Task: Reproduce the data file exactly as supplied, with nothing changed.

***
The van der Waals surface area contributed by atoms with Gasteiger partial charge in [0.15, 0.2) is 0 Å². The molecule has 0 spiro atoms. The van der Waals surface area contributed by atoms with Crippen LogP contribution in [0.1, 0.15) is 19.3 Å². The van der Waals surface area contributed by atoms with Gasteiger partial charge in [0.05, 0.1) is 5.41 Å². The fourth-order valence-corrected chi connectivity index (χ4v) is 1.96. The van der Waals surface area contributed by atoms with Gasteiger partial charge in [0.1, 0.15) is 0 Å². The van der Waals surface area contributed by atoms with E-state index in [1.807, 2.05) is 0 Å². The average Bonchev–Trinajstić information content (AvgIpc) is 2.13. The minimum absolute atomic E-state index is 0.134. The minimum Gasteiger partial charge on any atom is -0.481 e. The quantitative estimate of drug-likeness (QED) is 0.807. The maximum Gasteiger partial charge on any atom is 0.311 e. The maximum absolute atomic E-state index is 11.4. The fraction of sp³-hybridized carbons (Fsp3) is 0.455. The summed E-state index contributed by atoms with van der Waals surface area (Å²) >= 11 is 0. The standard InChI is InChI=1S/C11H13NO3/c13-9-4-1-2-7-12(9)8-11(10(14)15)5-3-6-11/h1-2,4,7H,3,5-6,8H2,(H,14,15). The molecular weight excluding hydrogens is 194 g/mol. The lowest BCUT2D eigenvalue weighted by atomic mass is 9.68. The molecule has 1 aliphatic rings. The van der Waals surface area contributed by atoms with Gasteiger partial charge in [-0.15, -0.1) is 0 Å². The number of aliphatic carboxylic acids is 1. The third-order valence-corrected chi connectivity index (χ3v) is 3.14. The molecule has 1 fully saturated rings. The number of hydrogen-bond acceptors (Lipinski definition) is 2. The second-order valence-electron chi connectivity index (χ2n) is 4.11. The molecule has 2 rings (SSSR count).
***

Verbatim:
The van der Waals surface area contributed by atoms with Gasteiger partial charge in [0.15, 0.2) is 0 Å². The molecule has 0 spiro atoms. The van der Waals surface area contributed by atoms with Crippen LogP contribution in [0.1, 0.15) is 19.3 Å². The van der Waals surface area contributed by atoms with Gasteiger partial charge in [0.05, 0.1) is 5.41 Å². The fourth-order valence-corrected chi connectivity index (χ4v) is 1.96. The van der Waals surface area contributed by atoms with Gasteiger partial charge in [0.1, 0.15) is 0 Å². The van der Waals surface area contributed by atoms with E-state index in [1.807, 2.05) is 0 Å². The average Bonchev–Trinajstić information content (AvgIpc) is 2.13. The minimum absolute atomic E-state index is 0.134. The minimum Gasteiger partial charge on any atom is -0.481 e. The quantitative estimate of drug-likeness (QED) is 0.807. The maximum Gasteiger partial charge on any atom is 0.311 e. The maximum absolute atomic E-state index is 11.4. The fraction of sp³-hybridized carbons (Fsp3) is 0.455. The summed E-state index contributed by atoms with van der Waals surface area (Å²) >= 11 is 0. The standard InChI is InChI=1S/C11H13NO3/c13-9-4-1-2-7-12(9)8-11(10(14)15)5-3-6-11/h1-2,4,7H,3,5-6,8H2,(H,14,15). The molecular weight excluding hydrogens is 194 g/mol. The lowest BCUT2D eigenvalue weighted by atomic mass is 9.68. The molecule has 1 aliphatic rings. The van der Waals surface area contributed by atoms with Gasteiger partial charge in [-0.15, -0.1) is 0 Å². The number of aliphatic carboxylic acids is 1. The third-order valence-corrected chi connectivity index (χ3v) is 3.14. The molecule has 1 fully saturated rings. The number of hydrogen-bond acceptors (Lipinski definition) is 2. The second-order valence-electron chi connectivity index (χ2n) is 4.11. The molecule has 2 rings (SSSR count).